Through a comprehensive exhibition, permanent display, and travelling exhibitions program, the Gallery attracts a diverse audience from all ages. The National Gallery of Australia's collections, include more than 100,000 works of art, across four main areas: Australian art; Aboriginal & Torres Strait Islander art; Asian art; and International art. Works in the Gallery are part of Australia's national collection. They belong to the people of Australia, and are preserved and presented for their enjoyment and education. It is the Gallery's intention to make the collection as widely appreciated as possible, both in Australia and overseas.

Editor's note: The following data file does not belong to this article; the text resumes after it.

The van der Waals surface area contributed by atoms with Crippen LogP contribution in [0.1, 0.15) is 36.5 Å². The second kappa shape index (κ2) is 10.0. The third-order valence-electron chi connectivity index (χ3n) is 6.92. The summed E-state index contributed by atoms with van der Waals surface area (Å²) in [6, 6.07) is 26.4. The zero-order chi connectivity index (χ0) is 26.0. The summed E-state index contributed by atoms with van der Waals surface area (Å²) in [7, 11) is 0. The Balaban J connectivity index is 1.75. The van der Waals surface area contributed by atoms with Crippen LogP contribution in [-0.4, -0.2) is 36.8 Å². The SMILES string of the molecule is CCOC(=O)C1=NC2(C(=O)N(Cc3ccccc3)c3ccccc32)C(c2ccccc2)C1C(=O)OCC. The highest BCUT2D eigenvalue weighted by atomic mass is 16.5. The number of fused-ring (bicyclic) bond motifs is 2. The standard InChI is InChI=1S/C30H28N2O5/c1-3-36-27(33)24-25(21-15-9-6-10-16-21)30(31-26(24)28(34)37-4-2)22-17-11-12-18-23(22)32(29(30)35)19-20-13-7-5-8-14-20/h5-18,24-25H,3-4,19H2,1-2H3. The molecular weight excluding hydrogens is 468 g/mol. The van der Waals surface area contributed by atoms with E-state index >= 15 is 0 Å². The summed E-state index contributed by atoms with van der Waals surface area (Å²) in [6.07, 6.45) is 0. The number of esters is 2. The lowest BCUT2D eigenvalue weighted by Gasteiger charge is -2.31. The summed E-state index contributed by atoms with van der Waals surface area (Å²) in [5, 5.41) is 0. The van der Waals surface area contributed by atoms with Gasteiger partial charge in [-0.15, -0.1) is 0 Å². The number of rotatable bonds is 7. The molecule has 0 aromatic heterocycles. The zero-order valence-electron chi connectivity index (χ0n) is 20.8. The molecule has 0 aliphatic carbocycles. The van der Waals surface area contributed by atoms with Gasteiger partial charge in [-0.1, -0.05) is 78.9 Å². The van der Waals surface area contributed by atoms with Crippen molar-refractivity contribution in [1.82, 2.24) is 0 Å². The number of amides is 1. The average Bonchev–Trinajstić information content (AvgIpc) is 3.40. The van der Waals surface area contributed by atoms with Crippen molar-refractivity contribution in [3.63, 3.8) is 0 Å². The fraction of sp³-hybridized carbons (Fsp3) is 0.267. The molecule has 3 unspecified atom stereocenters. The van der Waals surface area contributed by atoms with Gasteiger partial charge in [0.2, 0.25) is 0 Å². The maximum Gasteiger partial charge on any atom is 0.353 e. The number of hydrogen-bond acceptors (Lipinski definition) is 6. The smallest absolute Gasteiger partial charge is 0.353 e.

The National Gallery is the premier art institution in Australia, providing access to works of art, locally, nationally, and internationally.
Take a behind-the-scenes tour, and find out where all the books, manuscripts, newspapers, maps and paintings are, on a trail of adventure through the Library's 220 kilometres of shelving. Browse in the all Australian bookshop, or relax over coffee, with beautiful views of Lake Burley Griffin.
See the beautiful, the rare, and the unexpected, from the Library's vast collections on show in the Visitor Centre and Exhibition Gallery.